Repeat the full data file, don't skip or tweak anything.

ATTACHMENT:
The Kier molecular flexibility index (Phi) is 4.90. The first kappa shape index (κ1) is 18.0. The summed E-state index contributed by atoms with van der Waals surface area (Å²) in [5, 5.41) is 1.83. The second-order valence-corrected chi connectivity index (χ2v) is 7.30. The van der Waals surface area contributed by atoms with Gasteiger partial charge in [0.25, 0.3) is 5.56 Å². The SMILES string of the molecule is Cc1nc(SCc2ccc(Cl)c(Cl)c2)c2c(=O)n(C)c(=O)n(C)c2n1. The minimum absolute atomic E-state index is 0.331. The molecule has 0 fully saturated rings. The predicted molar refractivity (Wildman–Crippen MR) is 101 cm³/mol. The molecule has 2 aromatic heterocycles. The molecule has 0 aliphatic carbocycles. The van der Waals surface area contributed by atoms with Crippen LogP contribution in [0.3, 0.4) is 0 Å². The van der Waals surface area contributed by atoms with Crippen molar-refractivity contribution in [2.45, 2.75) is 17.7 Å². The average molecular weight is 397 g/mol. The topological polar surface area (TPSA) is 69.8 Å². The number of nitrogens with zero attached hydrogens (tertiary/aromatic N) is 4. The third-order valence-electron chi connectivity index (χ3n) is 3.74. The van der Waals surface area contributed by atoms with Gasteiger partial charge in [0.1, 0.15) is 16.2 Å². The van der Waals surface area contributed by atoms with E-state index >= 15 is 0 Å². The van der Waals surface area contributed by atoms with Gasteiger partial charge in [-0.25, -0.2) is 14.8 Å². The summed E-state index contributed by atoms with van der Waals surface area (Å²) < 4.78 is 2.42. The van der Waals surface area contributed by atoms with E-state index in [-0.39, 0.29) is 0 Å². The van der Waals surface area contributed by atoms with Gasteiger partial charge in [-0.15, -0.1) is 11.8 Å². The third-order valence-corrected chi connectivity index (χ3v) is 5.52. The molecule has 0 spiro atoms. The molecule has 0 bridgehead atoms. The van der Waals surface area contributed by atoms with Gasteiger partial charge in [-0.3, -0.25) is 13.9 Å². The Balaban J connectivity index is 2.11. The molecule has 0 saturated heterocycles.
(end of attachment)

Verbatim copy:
The Kier molecular flexibility index (Phi) is 4.90. The first kappa shape index (κ1) is 18.0. The summed E-state index contributed by atoms with van der Waals surface area (Å²) in [5, 5.41) is 1.83. The second-order valence-corrected chi connectivity index (χ2v) is 7.30. The van der Waals surface area contributed by atoms with Gasteiger partial charge in [0.25, 0.3) is 5.56 Å². The SMILES string of the molecule is Cc1nc(SCc2ccc(Cl)c(Cl)c2)c2c(=O)n(C)c(=O)n(C)c2n1. The minimum absolute atomic E-state index is 0.331. The molecule has 0 fully saturated rings. The predicted molar refractivity (Wildman–Crippen MR) is 101 cm³/mol. The molecule has 2 aromatic heterocycles. The molecule has 0 aliphatic carbocycles. The van der Waals surface area contributed by atoms with Crippen LogP contribution in [0.3, 0.4) is 0 Å². The van der Waals surface area contributed by atoms with Crippen molar-refractivity contribution in [2.45, 2.75) is 17.7 Å². The average molecular weight is 397 g/mol. The topological polar surface area (TPSA) is 69.8 Å². The number of nitrogens with zero attached hydrogens (tertiary/aromatic N) is 4. The third-order valence-electron chi connectivity index (χ3n) is 3.74. The van der Waals surface area contributed by atoms with Gasteiger partial charge in [0.1, 0.15) is 16.2 Å². The van der Waals surface area contributed by atoms with E-state index >= 15 is 0 Å². The van der Waals surface area contributed by atoms with Gasteiger partial charge in [-0.25, -0.2) is 14.8 Å². The summed E-state index contributed by atoms with van der Waals surface area (Å²) < 4.78 is 2.42. The van der Waals surface area contributed by atoms with E-state index in [-0.39, 0.29) is 0 Å². The van der Waals surface area contributed by atoms with Gasteiger partial charge in [-0.15, -0.1) is 11.8 Å². The third-order valence-corrected chi connectivity index (χ3v) is 5.52. The molecule has 0 spiro atoms. The molecule has 0 bridgehead atoms. The van der Waals surface area contributed by atoms with Gasteiger partial charge in [-0.3, -0.25) is 13.9 Å². The Balaban J connectivity index is 2.11. The molecule has 0 saturated heterocycles.